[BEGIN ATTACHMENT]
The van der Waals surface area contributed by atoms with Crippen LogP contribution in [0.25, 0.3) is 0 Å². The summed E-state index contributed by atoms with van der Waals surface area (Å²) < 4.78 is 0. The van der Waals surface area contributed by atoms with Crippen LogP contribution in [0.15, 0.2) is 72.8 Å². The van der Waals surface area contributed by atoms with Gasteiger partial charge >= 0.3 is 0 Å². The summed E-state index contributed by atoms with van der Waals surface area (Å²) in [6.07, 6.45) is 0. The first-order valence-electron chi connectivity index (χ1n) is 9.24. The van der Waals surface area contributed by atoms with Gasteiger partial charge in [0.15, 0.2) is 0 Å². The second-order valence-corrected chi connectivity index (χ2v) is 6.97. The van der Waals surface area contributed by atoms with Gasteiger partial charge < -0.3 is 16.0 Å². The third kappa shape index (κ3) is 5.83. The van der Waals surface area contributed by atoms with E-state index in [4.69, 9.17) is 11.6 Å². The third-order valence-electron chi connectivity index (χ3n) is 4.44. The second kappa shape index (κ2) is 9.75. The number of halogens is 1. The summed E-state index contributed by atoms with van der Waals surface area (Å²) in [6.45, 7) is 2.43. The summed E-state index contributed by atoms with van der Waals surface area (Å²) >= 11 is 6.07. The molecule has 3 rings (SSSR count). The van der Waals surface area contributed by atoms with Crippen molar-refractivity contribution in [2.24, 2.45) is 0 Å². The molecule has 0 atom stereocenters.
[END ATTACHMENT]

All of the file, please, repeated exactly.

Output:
The van der Waals surface area contributed by atoms with Crippen LogP contribution in [0.25, 0.3) is 0 Å². The summed E-state index contributed by atoms with van der Waals surface area (Å²) < 4.78 is 0. The van der Waals surface area contributed by atoms with Crippen LogP contribution in [0.15, 0.2) is 72.8 Å². The van der Waals surface area contributed by atoms with Gasteiger partial charge >= 0.3 is 0 Å². The summed E-state index contributed by atoms with van der Waals surface area (Å²) in [6.07, 6.45) is 0. The first-order valence-electron chi connectivity index (χ1n) is 9.24. The van der Waals surface area contributed by atoms with Gasteiger partial charge in [0.15, 0.2) is 0 Å². The second-order valence-corrected chi connectivity index (χ2v) is 6.97. The van der Waals surface area contributed by atoms with Gasteiger partial charge < -0.3 is 16.0 Å². The third kappa shape index (κ3) is 5.83. The van der Waals surface area contributed by atoms with E-state index in [4.69, 9.17) is 11.6 Å². The third-order valence-electron chi connectivity index (χ3n) is 4.44. The second kappa shape index (κ2) is 9.75. The number of halogens is 1. The summed E-state index contributed by atoms with van der Waals surface area (Å²) in [6.45, 7) is 2.43. The summed E-state index contributed by atoms with van der Waals surface area (Å²) >= 11 is 6.07. The molecule has 3 rings (SSSR count). The van der Waals surface area contributed by atoms with Crippen molar-refractivity contribution in [2.24, 2.45) is 0 Å². The molecule has 0 atom stereocenters.